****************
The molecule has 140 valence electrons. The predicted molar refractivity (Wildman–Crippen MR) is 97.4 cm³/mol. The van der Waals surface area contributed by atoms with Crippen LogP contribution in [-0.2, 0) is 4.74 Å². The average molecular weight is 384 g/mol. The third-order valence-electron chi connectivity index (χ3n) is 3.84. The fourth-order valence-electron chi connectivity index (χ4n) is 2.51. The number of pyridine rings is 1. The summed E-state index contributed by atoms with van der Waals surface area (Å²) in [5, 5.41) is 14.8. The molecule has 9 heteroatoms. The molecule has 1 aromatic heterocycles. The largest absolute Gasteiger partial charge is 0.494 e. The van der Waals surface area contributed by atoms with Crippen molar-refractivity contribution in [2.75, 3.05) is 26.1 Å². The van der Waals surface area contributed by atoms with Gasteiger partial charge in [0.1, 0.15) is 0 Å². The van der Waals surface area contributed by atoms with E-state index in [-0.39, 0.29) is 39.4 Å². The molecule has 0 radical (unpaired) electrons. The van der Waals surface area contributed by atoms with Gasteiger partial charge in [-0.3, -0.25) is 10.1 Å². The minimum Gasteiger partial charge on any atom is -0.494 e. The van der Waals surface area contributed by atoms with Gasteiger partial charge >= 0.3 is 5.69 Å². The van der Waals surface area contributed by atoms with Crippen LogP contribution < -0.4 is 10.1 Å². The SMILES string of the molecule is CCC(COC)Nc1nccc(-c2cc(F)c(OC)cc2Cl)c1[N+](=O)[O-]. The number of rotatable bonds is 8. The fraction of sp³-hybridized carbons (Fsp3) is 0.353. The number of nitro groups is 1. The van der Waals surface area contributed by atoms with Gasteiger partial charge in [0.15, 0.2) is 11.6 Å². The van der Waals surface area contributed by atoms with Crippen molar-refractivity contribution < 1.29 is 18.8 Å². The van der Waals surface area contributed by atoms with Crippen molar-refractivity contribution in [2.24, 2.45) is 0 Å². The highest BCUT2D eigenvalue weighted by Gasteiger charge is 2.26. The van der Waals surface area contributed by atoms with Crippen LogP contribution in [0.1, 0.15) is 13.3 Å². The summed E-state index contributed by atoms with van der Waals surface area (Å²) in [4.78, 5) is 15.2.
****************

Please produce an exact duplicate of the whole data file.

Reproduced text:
The molecule has 140 valence electrons. The predicted molar refractivity (Wildman–Crippen MR) is 97.4 cm³/mol. The van der Waals surface area contributed by atoms with Crippen LogP contribution in [-0.2, 0) is 4.74 Å². The average molecular weight is 384 g/mol. The third-order valence-electron chi connectivity index (χ3n) is 3.84. The fourth-order valence-electron chi connectivity index (χ4n) is 2.51. The number of pyridine rings is 1. The summed E-state index contributed by atoms with van der Waals surface area (Å²) in [5, 5.41) is 14.8. The molecule has 9 heteroatoms. The molecule has 1 aromatic heterocycles. The largest absolute Gasteiger partial charge is 0.494 e. The van der Waals surface area contributed by atoms with Crippen molar-refractivity contribution in [2.75, 3.05) is 26.1 Å². The van der Waals surface area contributed by atoms with Gasteiger partial charge in [0.1, 0.15) is 0 Å². The van der Waals surface area contributed by atoms with E-state index in [-0.39, 0.29) is 39.4 Å². The molecule has 0 radical (unpaired) electrons. The van der Waals surface area contributed by atoms with Gasteiger partial charge in [-0.3, -0.25) is 10.1 Å². The minimum Gasteiger partial charge on any atom is -0.494 e. The van der Waals surface area contributed by atoms with Gasteiger partial charge >= 0.3 is 5.69 Å². The van der Waals surface area contributed by atoms with Crippen LogP contribution < -0.4 is 10.1 Å². The SMILES string of the molecule is CCC(COC)Nc1nccc(-c2cc(F)c(OC)cc2Cl)c1[N+](=O)[O-]. The number of rotatable bonds is 8. The fraction of sp³-hybridized carbons (Fsp3) is 0.353. The number of nitro groups is 1. The van der Waals surface area contributed by atoms with Gasteiger partial charge in [0.15, 0.2) is 11.6 Å². The van der Waals surface area contributed by atoms with Crippen molar-refractivity contribution < 1.29 is 18.8 Å². The van der Waals surface area contributed by atoms with Crippen molar-refractivity contribution in [2.24, 2.45) is 0 Å². The highest BCUT2D eigenvalue weighted by Gasteiger charge is 2.26. The van der Waals surface area contributed by atoms with Crippen LogP contribution in [0.1, 0.15) is 13.3 Å². The summed E-state index contributed by atoms with van der Waals surface area (Å²) in [4.78, 5) is 15.2.